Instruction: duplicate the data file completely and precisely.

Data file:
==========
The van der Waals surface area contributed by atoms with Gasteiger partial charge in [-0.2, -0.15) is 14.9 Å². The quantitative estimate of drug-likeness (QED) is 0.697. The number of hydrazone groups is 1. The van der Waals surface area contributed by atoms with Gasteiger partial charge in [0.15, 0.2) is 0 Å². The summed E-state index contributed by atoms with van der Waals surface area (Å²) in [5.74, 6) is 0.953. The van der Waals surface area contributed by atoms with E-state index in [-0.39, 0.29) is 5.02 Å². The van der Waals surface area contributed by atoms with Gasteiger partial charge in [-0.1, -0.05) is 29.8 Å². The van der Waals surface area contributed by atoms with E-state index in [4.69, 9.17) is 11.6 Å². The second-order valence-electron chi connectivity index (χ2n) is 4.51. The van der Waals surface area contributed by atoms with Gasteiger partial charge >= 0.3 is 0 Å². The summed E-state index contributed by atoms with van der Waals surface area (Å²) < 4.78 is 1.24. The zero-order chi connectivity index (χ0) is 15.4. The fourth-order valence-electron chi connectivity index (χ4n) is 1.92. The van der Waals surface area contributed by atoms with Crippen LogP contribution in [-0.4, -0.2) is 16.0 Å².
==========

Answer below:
The van der Waals surface area contributed by atoms with Gasteiger partial charge in [-0.2, -0.15) is 14.9 Å². The quantitative estimate of drug-likeness (QED) is 0.697. The number of hydrazone groups is 1. The van der Waals surface area contributed by atoms with Gasteiger partial charge in [0.15, 0.2) is 0 Å². The summed E-state index contributed by atoms with van der Waals surface area (Å²) in [5.74, 6) is 0.953. The van der Waals surface area contributed by atoms with E-state index in [-0.39, 0.29) is 5.02 Å². The van der Waals surface area contributed by atoms with Gasteiger partial charge in [-0.1, -0.05) is 29.8 Å². The van der Waals surface area contributed by atoms with E-state index in [4.69, 9.17) is 11.6 Å². The second-order valence-electron chi connectivity index (χ2n) is 4.51. The van der Waals surface area contributed by atoms with Gasteiger partial charge >= 0.3 is 0 Å². The summed E-state index contributed by atoms with van der Waals surface area (Å²) < 4.78 is 1.24. The zero-order chi connectivity index (χ0) is 15.4. The fourth-order valence-electron chi connectivity index (χ4n) is 1.92. The van der Waals surface area contributed by atoms with Crippen LogP contribution in [-0.4, -0.2) is 16.0 Å².